From Huffington Post:
WASHINGTON — The top U.S. commander in Afghanistan was fighting for his job Tuesday after being summoned to Washington to explain a magazine profile that included derogatory comments about President Barack Obama and his colleagues.
Defense Secretary Robert Gates said Gen. Stanley McChrystal's comments were "distractions" to the war in Afghanistan.
McChrystal, who publicly apologized Tuesday for using "poor judgment" in an interview in Rolling Stone magazine, has been ordered to appear at the White House Wednesday, according to officials who spoke on condition of anonymity because they were not authorized to speak publicly.
He'll be expected to explain his comments in the magazine's profile, titled "The Runaway General," to the president and top Pentagon officials, officials said.
A top military official in Afghanistan told The Associated Press that McChrystal hasn't been told whether he will be allowed to keep his job. The official spoke on condition of anonymity to describe internal discussions between Washington and the general's office in Kabul.
McChrystal spent Tuesday calling several of those mentioned in the article to apologize, officials said, including Gates and Richard Holbrooke, U.S. special envoy to Pakistan.
Gates issued a statement saying McChrystal made "a significant mistake" and used poor judgment in his remarks to a magazine reporter.
He can apologize until Jesus returns.
McChrystal needs to go.
I can't see how this is anything BUT insubordination.
There are few things that are as explicit in the Constitution of the United States as 'THE PRESIDENT IS THE COMMANDER-IN-CHIEF'.
Doesn't say that the President is the Commander-In-Chief when you agree with him.
Despised Bush for 8 years, but he was the Commander-in-Chief.
IF you have a problem with that as a member of the military, then you need to either: 1)shut up and follow orders or 2) resign. As a member of the Armed Forces, these are your options.
McChrystal has openly disrespected and defied the President of the United States.
And, if Jonathan Alter's book is to be believed- it's not the first time.
Since he has issues with this President, he can take his government pension and go do whatever he does for fun.
Let's be clear: the President gave McChrystal WHAT HE WANTED IN AFGHANISTAN. He didn't go halfsies with him - he gave the man what he wanted. And now, that it's pretty clear that HIS idea really didn't work, he's trying to punk out.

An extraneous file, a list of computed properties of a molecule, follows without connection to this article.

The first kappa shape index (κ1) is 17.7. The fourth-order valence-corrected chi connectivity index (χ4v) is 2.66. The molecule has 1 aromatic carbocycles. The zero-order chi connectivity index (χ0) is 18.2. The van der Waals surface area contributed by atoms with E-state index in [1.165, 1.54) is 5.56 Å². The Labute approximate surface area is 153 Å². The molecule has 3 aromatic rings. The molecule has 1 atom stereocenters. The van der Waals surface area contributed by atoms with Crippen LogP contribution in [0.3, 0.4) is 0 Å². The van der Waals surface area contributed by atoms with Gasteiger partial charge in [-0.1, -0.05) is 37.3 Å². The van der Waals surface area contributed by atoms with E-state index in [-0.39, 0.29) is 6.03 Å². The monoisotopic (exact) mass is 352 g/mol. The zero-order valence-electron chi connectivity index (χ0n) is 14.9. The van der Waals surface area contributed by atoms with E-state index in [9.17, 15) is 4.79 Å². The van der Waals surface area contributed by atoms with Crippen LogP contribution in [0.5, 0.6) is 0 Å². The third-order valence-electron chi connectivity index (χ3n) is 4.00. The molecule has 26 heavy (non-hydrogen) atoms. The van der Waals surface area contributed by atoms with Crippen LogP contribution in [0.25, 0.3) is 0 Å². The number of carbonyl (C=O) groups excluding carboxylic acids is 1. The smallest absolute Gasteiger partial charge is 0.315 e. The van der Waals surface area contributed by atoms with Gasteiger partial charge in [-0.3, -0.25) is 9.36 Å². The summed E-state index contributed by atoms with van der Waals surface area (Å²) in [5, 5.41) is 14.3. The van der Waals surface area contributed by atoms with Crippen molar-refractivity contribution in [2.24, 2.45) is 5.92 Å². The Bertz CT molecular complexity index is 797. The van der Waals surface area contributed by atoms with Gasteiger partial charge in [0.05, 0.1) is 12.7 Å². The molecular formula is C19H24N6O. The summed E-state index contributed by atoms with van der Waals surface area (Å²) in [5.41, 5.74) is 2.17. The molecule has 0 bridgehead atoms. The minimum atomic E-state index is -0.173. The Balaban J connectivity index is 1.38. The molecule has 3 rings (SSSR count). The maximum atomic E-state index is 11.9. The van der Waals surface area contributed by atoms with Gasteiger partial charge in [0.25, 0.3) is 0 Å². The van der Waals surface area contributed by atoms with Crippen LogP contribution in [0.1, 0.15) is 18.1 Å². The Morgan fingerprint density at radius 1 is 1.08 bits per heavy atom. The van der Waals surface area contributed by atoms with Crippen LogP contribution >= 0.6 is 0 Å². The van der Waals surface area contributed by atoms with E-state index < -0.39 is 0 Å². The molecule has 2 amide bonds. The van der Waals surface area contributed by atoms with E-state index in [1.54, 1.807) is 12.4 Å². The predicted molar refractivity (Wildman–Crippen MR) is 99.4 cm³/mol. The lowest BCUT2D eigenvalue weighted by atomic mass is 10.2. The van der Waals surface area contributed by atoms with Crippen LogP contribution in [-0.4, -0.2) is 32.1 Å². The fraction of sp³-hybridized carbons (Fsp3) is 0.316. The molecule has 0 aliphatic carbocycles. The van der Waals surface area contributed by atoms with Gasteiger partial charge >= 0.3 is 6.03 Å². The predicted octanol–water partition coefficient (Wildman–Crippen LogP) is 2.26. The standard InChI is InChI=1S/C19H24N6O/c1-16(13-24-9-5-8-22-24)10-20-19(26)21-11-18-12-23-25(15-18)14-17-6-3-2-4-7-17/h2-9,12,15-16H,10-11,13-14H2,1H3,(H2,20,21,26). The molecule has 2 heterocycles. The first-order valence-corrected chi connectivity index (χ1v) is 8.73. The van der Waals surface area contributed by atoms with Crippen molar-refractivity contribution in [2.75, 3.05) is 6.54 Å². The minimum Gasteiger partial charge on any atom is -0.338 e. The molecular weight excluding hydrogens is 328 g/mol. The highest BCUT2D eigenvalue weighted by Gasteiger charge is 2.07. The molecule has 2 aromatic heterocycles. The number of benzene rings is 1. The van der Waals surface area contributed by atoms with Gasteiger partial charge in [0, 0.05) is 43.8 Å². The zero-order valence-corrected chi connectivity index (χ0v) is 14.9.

He also needs to go for this reason:
From James Fallows of the Atlantic:
It's about civilian control of the military, respect for the chain of command, and the concepts of disrespect and insubordination. Every officer and enlisted person in every military branch is well schooled in what those concepts mean.
If the facts are as they appear -- McChrystal and his associates freely mocking their commander in chief and his possible successor (ie, Biden) and the relevant State Department officials (Holbrooke and Eikenberry) -- with no contention that the quotes were invented or misconstrued, then Obama owes it to past and future presidents to draw the line and say: this is not tolerable. You must go.
Another reason why he should go:
Tillman mother sought to warn Obama of McChrystal
The mother of the slain football player and Army Ranger Pat Tillman sought to warn President Obama against making General Stanley McChrystal his commander in Afghanistan.
Mary Tillman said in an unpublished interview this year that she wrote to Obama and called Senators and members of Congress seeking to block McChrystal's appointment when she learned that he was under consideration for the post.
She called the lack of deliberation leading to his appointment "disgusting" in the interview, given before today's Rolling Stone article spurred intense tension between the general and the White House. An audio recording of the interview was provided to POLITICO by the interviewer, who asked to remain anonymous.
McChrystal has been accused of involvement in covering up of the fact that Tillman had been shot by his own comrades, having approved a citation for a posthumous medal that attributed his death to "enemy fire," though the general also penned a memo warning the White House against describing the circumstance of Tillman's death for fear of future embarrassment.